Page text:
What do lightning, a toaster oven, and static shock have in common? Electricity, of course! It’s what runs the conveniences that fuel our modern lives and makes our hair stand on end. It powers the screen that lets you read this article!

But you might not have known just how pervasive electricity really is in our universe. In fact, electricity is present at all times in the atoms that comprise living beings. At the center of an atom is a nucleus of positively charged protons and neutrally charged neutrons, and then surrounding the nucleus in a constantly moving cloud are negatively charged electrons.

For an atom to have a net neutral charge, the number of protons must equal the number of electrons. Atoms aren’t sentient beings with preferences like you or I would have, but we can think of them as “liking” to be in a neutral state. Sometimes, though, the atom has more or less electrons than its number of protons. In that case, it has a net charge and we call it an ion. Positively charged ions (less electrons than protons) are called cations and negatively charged ions (more electrons than protons) are called anions. You can remember which is which because the “t” in the middle of “cation” looks like a plus sign, and the word “anion” can be broken down into “a n(egative) ion.” Cool, right?

Because atoms “like” to be neutral, a cation is going to want to gain electrons to offset that extra positive charge, and likewise, an anion is going to want to lose electrons to get rid of its negative charge. This means that to restore the balance of charges, electrons have to get transferred from one atom to another.   

As Rachel said in this week’s segment of Cool Science, “Electricity is the movement of electrons from one atom to another atom.”

It’s that simple! The movement of electrons even has a special name that I’m sure you’ve heard before: a current. When materials are composed of atoms that are really good at letting this electron transfer happen, we say that they are conducive to electrical current. They are conductors. On the other hand, if a material is not super good at conducting a current, we call it an insulator.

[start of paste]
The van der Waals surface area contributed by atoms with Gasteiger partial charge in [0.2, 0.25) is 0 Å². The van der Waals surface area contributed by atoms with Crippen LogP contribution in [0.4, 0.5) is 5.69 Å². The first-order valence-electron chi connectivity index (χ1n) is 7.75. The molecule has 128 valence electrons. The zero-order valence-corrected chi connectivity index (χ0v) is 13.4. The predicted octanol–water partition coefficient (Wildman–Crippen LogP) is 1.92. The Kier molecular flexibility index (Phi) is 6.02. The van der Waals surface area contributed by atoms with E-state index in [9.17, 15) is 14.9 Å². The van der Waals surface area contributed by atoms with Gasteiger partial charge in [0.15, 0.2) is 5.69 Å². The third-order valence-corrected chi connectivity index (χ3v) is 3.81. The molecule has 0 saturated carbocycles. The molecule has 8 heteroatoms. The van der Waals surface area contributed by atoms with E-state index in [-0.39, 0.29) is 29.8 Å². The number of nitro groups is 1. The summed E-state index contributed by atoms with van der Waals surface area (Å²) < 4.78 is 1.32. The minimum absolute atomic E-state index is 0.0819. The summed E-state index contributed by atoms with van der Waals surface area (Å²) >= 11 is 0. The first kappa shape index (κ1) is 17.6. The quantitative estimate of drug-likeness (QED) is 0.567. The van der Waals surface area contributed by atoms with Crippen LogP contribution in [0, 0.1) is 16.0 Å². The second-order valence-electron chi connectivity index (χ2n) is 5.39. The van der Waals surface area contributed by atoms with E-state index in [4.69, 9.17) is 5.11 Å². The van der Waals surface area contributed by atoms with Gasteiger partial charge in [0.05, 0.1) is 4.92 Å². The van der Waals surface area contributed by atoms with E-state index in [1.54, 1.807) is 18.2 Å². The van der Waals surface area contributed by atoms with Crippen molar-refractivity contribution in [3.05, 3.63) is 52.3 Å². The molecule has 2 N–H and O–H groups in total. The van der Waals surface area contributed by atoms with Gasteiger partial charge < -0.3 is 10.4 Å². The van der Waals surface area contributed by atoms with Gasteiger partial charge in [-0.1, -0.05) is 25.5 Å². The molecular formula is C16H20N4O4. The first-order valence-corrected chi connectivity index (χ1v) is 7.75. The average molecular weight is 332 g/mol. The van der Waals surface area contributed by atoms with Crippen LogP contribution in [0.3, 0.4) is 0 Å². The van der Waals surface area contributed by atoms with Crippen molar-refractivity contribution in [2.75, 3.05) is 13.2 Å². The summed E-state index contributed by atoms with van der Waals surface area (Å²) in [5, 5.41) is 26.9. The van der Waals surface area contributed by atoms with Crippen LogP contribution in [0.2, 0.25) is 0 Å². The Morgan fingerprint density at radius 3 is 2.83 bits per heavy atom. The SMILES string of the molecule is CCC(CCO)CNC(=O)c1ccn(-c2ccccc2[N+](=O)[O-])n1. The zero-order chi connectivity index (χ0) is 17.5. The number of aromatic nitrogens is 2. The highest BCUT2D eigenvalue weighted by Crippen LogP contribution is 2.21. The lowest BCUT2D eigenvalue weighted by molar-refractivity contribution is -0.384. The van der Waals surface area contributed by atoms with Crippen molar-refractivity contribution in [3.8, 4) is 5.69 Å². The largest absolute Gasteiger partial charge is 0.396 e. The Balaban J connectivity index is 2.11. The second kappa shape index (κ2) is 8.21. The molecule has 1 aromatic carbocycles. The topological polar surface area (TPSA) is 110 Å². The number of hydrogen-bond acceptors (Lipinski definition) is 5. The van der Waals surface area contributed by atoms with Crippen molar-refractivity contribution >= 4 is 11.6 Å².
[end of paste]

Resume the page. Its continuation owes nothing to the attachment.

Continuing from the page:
In this experiment, you’ll get to see for yourself what kinds of things are conductors and what are insulators. The results might surprise you! If you’re curious as to why each material is or is not a conductor, check out the explanation section below the instructions (but don’t peek yet if you’re planning on doing the experiment yourself– it’s so much more fun to make your own discoveries first than to skip ahead to the spoilers!).

You’ll need:

  • 1 raw potato
  • 1 orange
  • 1 whoopee cushion
  • Electrodes: 1 copper, 1 zinc
  • 1 small, low voltage clock (you can also use a small light bulb)
  • A human friend


  1. Remove the batteries from the clock and plug your electrodes into the positive and negative terminals where the battery normally sits.
  2. Stick the ends of the electrodes into the potato. Does the clock turn on?
  3. Place the ends of the electrodes on the sides of the whoopee cushion. Does the clock turn on?
  4. Stick the ends of the electrodes into the orange. Does the clock turn on?
  5. Hold the ends of the electrodes in your hands. Does the clock turn on? Get your friend to add his or her hands to the electrodes so that you’re both touching them. Is the clock any brighter?


  • Potato: conductor! The sap inside the potato causes an electrochemical reaction in place of the chemicals inside a typical battery. You’ve just made a vegetable battery!
  • Whoopee cushion: insulator! Rubber is not a material conducive to electrical current.
  • Orange: conductor! Rather than sap, as we saw with the potato, it’s the acid in the orange that allows it to be a conductor. You’ve just made a fruit battery!
  • Human being: conductor! That’s right, people can conduct electrical current because the thin film of sweat on the skin acts like the potato sap or orange juice– as a substitute for battery acid! And the more people add their hands to the electrodes, the brighter the clock gets.